There are numerous paths to the NBA out of high school, and top recruit Jalen Green is trying a new one. He'll be the first major NBA prospect to bypass college or overseas leagues for the G League, an unprecedented move that's sparking debates related to scouting, player development, draft stock and financial implications.
Green is regarded as a potential top-three pick in the 2021 draft. We surveyed a panel of NBA personnel people and G League coaches to see what this decision means for Green.
- "I love it from an evaluation standpoint," one NBA scout told Bleacher Report. "I think he'll be solid in the G League. I assume three-point percentage won't be great, probably high turnover rate, but obviously he'll be very good in transition. It will really show where he is as a playmaker, defender and IQ guy."
- "I don't know about it," said another NBA scout. "I've always believed college is the best place for these guys to get better, but maybe I'm old-school. Tough to say how he'll do in the G League. We've never seen someone of Green's caliber go that route. I'm sure he'll do well. But what is the incentive for a team to totally cut him loose or feature him? Ticket sales, sure. What else?"
- "Personally as a G League coach, I would love to have one of those kids for a year to work with and help him get better and prepared for being an NBA player," said longtime G League coach Bob MacKinnon Jr. "As a G League coach, I never worried about how long a guy would be with me. We always concentrated in player development and getting them better each day. It is a transitional league, and you want guys moving up and on as quickly as possible."
- "Regarding coaching, I feel the discussions between the player, agent and organization would have to be transparent and honest from the beginning so everyone is on the same page with development and minutes," said Fort Wayne Mad Ants assistant general manager Chris Taylor. "I'm sure there will be some growing pains for the first player to make the jump, but I feel it can be very beneficial to young players, entirely dependent on team and situation. It's exciting to think about the possibility of a major young talent [like Green] making that step."
- "I think with all the uncertainty in college athletics and all the improvements in the G League that it is now, more than ever, a reasonable alternative for kids who are going to be one-and-done anyway," said MacKinnon.
How It Will Work
According to ESPN's Adrian Wojnarowski and Jonathan Givony, the G League could be prepared to offer Green $500K while providing a one-year development program on a team with other one-and-done draft prospects.
While the new offer would make the G League more enticing for high school seniors like Green, an explosive scoring guard who'll turn 19 next February, the question is how he'll perform in a league loaded with former NBA pros and recent draft picks.
Could weaker stats or inefficiency (relative to NCAA prospects) affect his draft stock and first NBA contract? Long-term, is there more to lose than gain from one season in the G League playing with those former pros and recent draft picks fighting for their careers?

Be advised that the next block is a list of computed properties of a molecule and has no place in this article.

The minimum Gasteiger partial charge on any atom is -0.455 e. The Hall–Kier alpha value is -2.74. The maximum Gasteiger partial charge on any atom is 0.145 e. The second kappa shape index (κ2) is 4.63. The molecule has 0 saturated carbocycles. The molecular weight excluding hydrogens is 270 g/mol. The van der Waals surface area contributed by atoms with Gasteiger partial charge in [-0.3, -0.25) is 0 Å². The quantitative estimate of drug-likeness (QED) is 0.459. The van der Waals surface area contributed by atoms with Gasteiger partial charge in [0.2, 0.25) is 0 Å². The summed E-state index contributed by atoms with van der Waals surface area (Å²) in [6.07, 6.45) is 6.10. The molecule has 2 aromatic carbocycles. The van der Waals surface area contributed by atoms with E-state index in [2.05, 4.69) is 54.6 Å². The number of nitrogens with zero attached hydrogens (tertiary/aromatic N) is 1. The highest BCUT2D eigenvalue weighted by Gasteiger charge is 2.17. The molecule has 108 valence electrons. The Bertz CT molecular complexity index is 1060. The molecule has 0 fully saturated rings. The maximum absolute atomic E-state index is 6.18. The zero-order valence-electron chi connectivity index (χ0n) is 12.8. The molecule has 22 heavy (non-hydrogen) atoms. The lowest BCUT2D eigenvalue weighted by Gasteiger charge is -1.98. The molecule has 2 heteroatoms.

Green is also choosing to decline the overseas route that's increased in popularity. This past season, high-profile prospects LaMelo Ball and RJ Hampton chose Australia's NBL, an attractive route for American prospects since there isn't a language barrier and the league has embraced one-and-done prospects by creating the Next Stars initiative for youngsters with immediate NBA aspirations.
But Green isn't following Ball and Hampton to Australia. He could be setting his own trend in the United States during the worldwide coronavirus pandemic, which may also factor into the G League's appeal over heading abroad.
Meanwhile, the possibility that games may have to be played without fans could make college less of a draw for prospects who were excited about sparking an arena full of fellow students.
The level of competition in the G League will be stiffer than the NCAA's. It's tougher to compare it to a league like the NBL. The first scout described the NBL as "more rugged and physical, though even that is changing" and the G League being "more open for freelancing."
Though there hasn't been a high school player who's gone straight to the G League (without declaring for the draft first), we have seen players at similar ages succeed there.
The Los Angeles Lakers' 2019 second-round pick, Talen Horton-Tucker averaged 18.1 points and 3.9 assists at 19 years old. Jalen Lecque, who was eligible for the 2019 draft after skipping college because he was a fifth-year high school student, averaged 13.4 points and 3.4 assists for the Northern Arizona Suns.
Horton-Tucker was the No. 46 pick, and Lecque went undrafted.
Green, however, is currently the projected No. 2 pick on our 2021 board. At 6'5", he possesses elite athleticism for attacking and finishing, and he's made encouraging strides with his creation, playmaking and long-distance shot-making.
The perception among scouts, coaches and executives is that Green will be just fine. Not every high school senior is as special as Prolific Prep's star wing, though.
Will the G League be a viable option for every graduating high school senior? Probably not for those looking to maximize their draft stock.
But the G League has still done a good job strengthening its reputation, and between the reported new financial incentives, the coronavirus implications and Green's arrival, future prospects could quickly become more open to choosing the NBA's developmental system over college or international leagues.
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